La France ne t'appartient pas Jacques. La pitoyable farce en guise d'élection qui t'as placé là où tu es ne te donne pas le droit de parler en mon nom après tout.
Does this sound a lot like the "Not in my Name" people? Why yes, it does. Of course, the Frogman is well aware that public opinion in France is not on his side. One could hardly miss survey after survey where the overwhelming majority oppose war in Iraq without a UN mandate. He knows that if he claims his opinions represent France's, he'd be full of shit. Yet, we see none of the same logic in his remarks on those European governments that have sided with the US.
Why does Tony Blair's opinion become Britain's, or Aznar's become Spain's, as he imputes in all of his various "Axis of Eagles" posts. The actual people of these countries are largely opposed to their own government's policies. Yet, the symettry of the situation appears to elude the Dissident.
The first sign that you are dealing with someone far off the mainstream is his tagline:
The dissident frogman was born and grown in a post 1968 France. And he must cope with that, every fuckin' day. Life is a bitch.
We will set aside the incorrect English, taking it to be his second language and take this in the meaning I presume he intends it. Does he really wish to live in pre-1968 France? His support for US foreign policy could not be less aligned with that of Charles de Gaulle, who took France out of NATO. Does he wish for a school system that requires him to learn Latin to enter university? How about France's pre-1968 gender relations? Or its powerful communist unions? Or the large number of Frenchmen who voted for the pro-Soviet Communist Party? Is that the France he wants back? Those who praise the past for how much better it was than the present are usually expected to study some history.
Frankly, the tagline betrays a streak of self-hatred of exactly the type American conservatives impute to the French left. Is the Dissident perhaps projecting his issues onto others? Perhaps this is why he hates France so much, because he hates himself?
Or does the same answer that found such fertile ground in America apply to both of the highlighted bloggers?
Wednesday, February 05, 2003
For the benefit of the two or three people who actually read this blog, I'm trying to set up a fairly secure means of getting e-mail without having to actually post an e-mail address anywhere. It'll be a form-based solution, hosted wherever I think I can get away with it - probably via the wife's website.
In the mean time, I have a disposable e-mail account as:
I'm suffering under a bit of real life lately. Underslept, concerned about my interminably near-bankrupt employer, working on two unspec'ed, unspecified projects - one actually interesting and the other at least a good thing to add to my resumé. So, I'm trying to wrangle an entry into a PhD in case I need it. Honestly, it's what I'd rather do anyway. I just hate being poor.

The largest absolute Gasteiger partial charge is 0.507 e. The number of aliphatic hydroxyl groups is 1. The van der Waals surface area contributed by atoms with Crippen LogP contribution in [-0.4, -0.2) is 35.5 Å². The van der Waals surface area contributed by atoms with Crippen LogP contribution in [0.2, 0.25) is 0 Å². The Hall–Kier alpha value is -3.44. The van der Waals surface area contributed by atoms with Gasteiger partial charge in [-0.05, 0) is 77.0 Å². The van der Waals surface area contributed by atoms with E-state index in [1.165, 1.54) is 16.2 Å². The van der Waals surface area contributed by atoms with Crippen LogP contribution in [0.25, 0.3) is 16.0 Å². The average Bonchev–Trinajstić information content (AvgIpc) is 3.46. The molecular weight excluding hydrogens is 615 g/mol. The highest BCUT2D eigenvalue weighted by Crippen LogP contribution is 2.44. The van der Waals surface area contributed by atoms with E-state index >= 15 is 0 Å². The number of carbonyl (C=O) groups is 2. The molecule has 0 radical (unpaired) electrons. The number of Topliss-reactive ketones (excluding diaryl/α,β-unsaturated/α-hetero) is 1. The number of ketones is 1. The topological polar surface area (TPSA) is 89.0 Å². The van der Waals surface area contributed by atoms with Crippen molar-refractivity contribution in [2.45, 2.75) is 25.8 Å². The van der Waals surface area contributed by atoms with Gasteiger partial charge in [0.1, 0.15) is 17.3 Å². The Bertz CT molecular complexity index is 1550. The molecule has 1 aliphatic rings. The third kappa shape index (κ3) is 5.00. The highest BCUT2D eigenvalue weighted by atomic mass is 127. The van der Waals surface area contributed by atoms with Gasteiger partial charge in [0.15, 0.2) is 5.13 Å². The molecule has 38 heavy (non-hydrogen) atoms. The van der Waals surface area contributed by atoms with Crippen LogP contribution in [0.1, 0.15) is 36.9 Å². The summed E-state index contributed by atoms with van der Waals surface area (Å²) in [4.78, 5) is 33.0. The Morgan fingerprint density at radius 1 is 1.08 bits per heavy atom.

The wife and I have decided that our lives are stable enough - and god knows we're not getting any younger - to have a baby. That too, is remarkably time consuming, at least if you do it right. ;^) Is the fun of sex proportionate to how much of a bad idea it is? I certainly enjoyed it a lot more when it was catch as catch can and wait in fear for her time of the month. Actually trying to have a baby turns it into a regular obligation, no matter how tired you are, or if you have a headache, just like doing the dishes.
So, I haven't been posting much. I don't have anything terribly interesting to say about Columbia, except to wonder when the conspiracy theorists are going to start suggesting that the Indian astronaut was a muslim suicide bomber. Or perhaps a Chinese one?
Without the ISS and NASA subsidy, Russia has no space program. If NASA abandons the ISS, China will be the only nation sending men into space. What are the consequences of this? Does it matter? It's not like being a space power means much on the ground anymore.
Thomas Friedman has really pissed me off with his screed last Sunday. His latest doesn't impress me with its logic either.
European are hypocrites because they both smoke and worry about genetically engineered food, so we can ignore their problems with war in Iraq. Ladies and Gentlemen, that's the kind of logic that gets you work at the New York Times.
Anyway - next is the link list, unless my latest build process finishes early. In which case, there's bug, and there goes the rest of my day...
Monday, February 03, 2003
Ronald N. Giere
I just came across this site and I'm surprised I've never heard of the guy before. He's doing some interesting work in philosophy of science, theories of knowledge and distributed/collective cognition. Also (!) he knows something (not much as far as I can tell, but more than most) about neural networks, and (!!) makes the connection between connectionism and distributed cognition.
This kind of thinking is near and dear to my heart. However, his most useful contribution the the collective entity known as Team Pedantry is that he's read Ed Hutchins and Nancy Cartwright and has summarised their key arguments that I can never remember when I need them.